Monday, July 19, 2010

Making accessible web sites - a brief guide

A major part of my internship has been researching accessibility issues on the web. You do not need any fancy accessibility features like text enlarging buttons or widgets that will read out the text on the page. Rather, most accessibility problems on the web are solved simply by using good coding practices. Well written code will allow assistive technology to correctly interact with your website. Below are a few key points that will help make your website more accessible.

Pay attention the the w3c standards for HTML
It is incredibly important important to make sure your code is standards compliant. While newer browsers are fairly good at dealing with HTML errors, your site is far more likely to show up different in older and simpler browsers. And if older browsers are going to have trouble reading your code, you can be sure assistive technology such as screen readers will have trouble as well. Run your website through the W3C validator and eliminate any errors or warnings it shows.
Another common problem is when people don't use the recommended tags for different html elements. Make sure you use h tags for headings & titles, strong for bolded text. ul or ol should be used for list content, even if its not going to be displayed like a list (this includes navigation links as well). Avoid using tables for anything but actual tabular data, and always use row & column headers.

Provide subtitles and/or video description for multimedia

Most developers these days know to add an alt tag to every image as a description (in fact your code will return errors if you do not), but very few include subtitles & video description in multimedia. Make sure that you have an alternate medium for any information you provide that isn't text. If you have any images that convey large amount of information, such as graphs, use a long description instead of just an alt description. And if you are using flash for your website, chances are there will be major issues for anyone using assistive technology to interact with it.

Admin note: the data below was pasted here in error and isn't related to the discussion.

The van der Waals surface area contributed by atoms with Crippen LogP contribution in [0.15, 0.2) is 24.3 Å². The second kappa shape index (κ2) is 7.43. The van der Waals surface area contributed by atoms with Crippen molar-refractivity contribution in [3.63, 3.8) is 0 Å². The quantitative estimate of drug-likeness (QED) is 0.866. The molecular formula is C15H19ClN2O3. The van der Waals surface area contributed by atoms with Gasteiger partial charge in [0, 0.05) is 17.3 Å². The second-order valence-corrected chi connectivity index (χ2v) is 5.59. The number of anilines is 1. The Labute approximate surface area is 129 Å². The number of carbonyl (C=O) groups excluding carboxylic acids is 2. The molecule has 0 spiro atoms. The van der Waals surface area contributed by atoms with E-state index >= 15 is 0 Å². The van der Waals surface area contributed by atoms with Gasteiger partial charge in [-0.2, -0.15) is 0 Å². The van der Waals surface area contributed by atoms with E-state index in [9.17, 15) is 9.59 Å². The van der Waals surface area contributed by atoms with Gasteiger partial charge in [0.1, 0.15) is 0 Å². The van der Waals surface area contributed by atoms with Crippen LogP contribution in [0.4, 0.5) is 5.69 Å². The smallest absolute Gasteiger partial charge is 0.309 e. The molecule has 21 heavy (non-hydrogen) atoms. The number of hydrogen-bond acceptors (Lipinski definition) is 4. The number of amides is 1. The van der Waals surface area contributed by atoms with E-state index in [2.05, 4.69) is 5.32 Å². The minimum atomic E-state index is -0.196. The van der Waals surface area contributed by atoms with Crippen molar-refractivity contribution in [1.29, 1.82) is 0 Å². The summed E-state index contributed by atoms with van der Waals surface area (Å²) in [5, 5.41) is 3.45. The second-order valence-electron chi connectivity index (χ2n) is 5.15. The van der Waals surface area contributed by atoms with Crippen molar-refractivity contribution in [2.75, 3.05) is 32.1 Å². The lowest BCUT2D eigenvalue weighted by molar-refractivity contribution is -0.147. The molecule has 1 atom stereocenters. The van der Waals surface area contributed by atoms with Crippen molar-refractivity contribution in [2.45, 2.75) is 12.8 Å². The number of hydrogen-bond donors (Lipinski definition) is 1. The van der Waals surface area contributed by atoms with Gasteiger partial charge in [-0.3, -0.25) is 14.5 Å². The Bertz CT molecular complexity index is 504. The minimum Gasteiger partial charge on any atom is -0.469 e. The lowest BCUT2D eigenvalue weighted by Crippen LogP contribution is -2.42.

Be careful with your forms
Forms are often written without accessibility in mind. Make sure you add a label tag for each field. Also, its often helpful to add a tabindex to make sure that fields are presented to the user in the correct order.

Think about how people with disabilities use the web
People with screen readers or other forms of assistive technology often browse the web a bit differently. They will often bring up a list of headers in order to skip to the section of the page they are looking for, which is why it is very important to use h tags. They also may skip between the links on a page looking for what they need, so it is important to have the text in the link be something that describes what you are linking to, rather than something non-descriptive like "click here".
Another major problem related to this is that many people with disabilities do not use a mouse. Many interactive web technologies, such as javascript, use mouse movements as a cue to trigger events on the page. If you have interactive content on your page, make sure that it can be interacted with using speech recognition software and even just a keyboard.

You can use the incredible WAVE tool developed by webaim to help highlight these and other potential issues with your site. Simply provide it with a URL for your site and it will show problems, as well as elements that commonly are done wrong like forms.

These are just the major accessibility issues I see day to day. While this is not a comprehensive article, it should help you correct most issues on your site.

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